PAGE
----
I think that conversation has shifted a lot in the last like 10, 15 years, and I think more current waves of feminism are including more representation and sensitivity."

Pink portrait with clown face that is droopy and drippy and it says  "I want to feel the feelings I keep under my skin"
Ambivalently Yours
Portrait on watercolour paper with long yellow hair
Ambivalently Yours

Emotional Palettes: The colours in your work are so vibrant and yet soft. What has drawn you to these specific pallettes?

“Pink, for example, is kind of forced on women. And it holds all of these connotations of this weak girl kind of idea, that patriarchy established. But that takes away our decision to just be like, “Do you even like this color or not''? It's all so coded. For myself, I just really like pink from a purely aesthetic point of view. If I see a shirt available in several colors, I'll want the pink one. And, maybe part of that for me is that there is something ingrained deeply about it as a child and perhaps there is rebellion but regardless, I love pink. Why would I deny myself that joy? Just to prove some sort of point? I didn't want to make that kind of compromise.” 

Face with pink background and the word FEELINGS written all over their face and neck
Ambivalently Yours

Navigating as an Artist: What has your personal journey as an artist been like? Where do you think it began and what made you consider pursuing art?

"Yeah, I was just one of those kids that was always drawing. I always really loved it. I often, even as a kid, liked drawing faces and I still do. For me, drawing was how I kind of worked things out for myself; it was how I processed emotions.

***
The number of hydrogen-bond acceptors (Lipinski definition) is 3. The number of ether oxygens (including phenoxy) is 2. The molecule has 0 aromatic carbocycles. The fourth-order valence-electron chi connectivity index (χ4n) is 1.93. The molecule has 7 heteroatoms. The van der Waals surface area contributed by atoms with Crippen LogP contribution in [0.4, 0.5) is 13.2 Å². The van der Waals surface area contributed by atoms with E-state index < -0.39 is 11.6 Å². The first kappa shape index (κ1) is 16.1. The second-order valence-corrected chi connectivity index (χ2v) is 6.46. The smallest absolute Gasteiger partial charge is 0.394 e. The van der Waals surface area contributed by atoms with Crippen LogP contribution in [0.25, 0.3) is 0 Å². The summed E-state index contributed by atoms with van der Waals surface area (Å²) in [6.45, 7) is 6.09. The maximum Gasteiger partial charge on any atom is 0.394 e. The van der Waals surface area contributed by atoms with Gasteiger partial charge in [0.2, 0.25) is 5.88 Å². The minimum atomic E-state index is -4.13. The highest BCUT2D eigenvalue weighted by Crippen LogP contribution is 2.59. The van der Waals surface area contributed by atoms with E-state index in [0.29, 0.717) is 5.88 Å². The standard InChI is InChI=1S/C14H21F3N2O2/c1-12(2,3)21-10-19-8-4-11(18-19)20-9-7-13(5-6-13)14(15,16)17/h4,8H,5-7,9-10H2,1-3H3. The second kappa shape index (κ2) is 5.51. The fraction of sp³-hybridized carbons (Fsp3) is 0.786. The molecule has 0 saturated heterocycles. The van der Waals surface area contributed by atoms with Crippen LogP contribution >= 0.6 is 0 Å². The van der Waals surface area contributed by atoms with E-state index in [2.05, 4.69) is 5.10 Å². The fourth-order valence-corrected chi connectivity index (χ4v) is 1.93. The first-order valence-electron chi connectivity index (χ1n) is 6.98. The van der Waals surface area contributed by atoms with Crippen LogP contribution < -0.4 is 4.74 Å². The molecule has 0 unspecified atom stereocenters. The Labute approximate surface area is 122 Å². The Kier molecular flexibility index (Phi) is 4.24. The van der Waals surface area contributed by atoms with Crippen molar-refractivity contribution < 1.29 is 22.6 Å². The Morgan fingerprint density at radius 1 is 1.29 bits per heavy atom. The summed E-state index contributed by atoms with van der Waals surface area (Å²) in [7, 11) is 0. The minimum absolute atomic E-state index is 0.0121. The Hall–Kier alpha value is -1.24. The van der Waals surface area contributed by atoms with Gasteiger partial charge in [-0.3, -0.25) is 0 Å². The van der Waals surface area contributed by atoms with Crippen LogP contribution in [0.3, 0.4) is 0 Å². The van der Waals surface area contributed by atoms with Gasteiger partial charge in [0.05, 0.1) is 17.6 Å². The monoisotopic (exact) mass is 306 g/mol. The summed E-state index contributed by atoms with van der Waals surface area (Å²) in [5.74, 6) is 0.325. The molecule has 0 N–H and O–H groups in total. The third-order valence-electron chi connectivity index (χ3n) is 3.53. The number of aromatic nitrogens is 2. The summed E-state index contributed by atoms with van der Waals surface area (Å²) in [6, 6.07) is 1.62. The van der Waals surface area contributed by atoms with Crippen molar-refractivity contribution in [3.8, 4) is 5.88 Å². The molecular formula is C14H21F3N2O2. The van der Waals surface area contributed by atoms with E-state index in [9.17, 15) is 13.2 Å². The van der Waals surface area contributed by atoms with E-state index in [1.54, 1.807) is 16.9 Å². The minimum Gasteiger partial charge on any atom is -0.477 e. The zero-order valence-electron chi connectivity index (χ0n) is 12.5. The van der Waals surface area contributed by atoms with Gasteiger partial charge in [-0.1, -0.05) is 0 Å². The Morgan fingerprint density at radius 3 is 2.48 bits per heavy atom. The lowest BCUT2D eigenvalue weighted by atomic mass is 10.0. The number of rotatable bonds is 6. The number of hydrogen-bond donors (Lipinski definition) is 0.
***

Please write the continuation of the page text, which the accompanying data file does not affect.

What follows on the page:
When it came time figuring out what I wanted to do for a career there's a part of me that didn't really think I'd be able to make a career out of art and yet I still wanted to try. In my last few years of undergrad, I took some textile classes like printing and dyeing and screen printing and that's how I ended up getting into the fashion industry. It wasn't like something I had planned. It's just kind of like an opportunity presented itself and that whole thing where your first job leads to your second job and your third job, because that’s where you’ve built your experience. I really loved the work I was doing in the fashion industry and I still like fashion. Designing textiles and designing prints and so on was very neat but I didn't love the industry itself. So that's when I went back to school to study art again. And after that, I worked at more art galleries and I participated in exhibitions.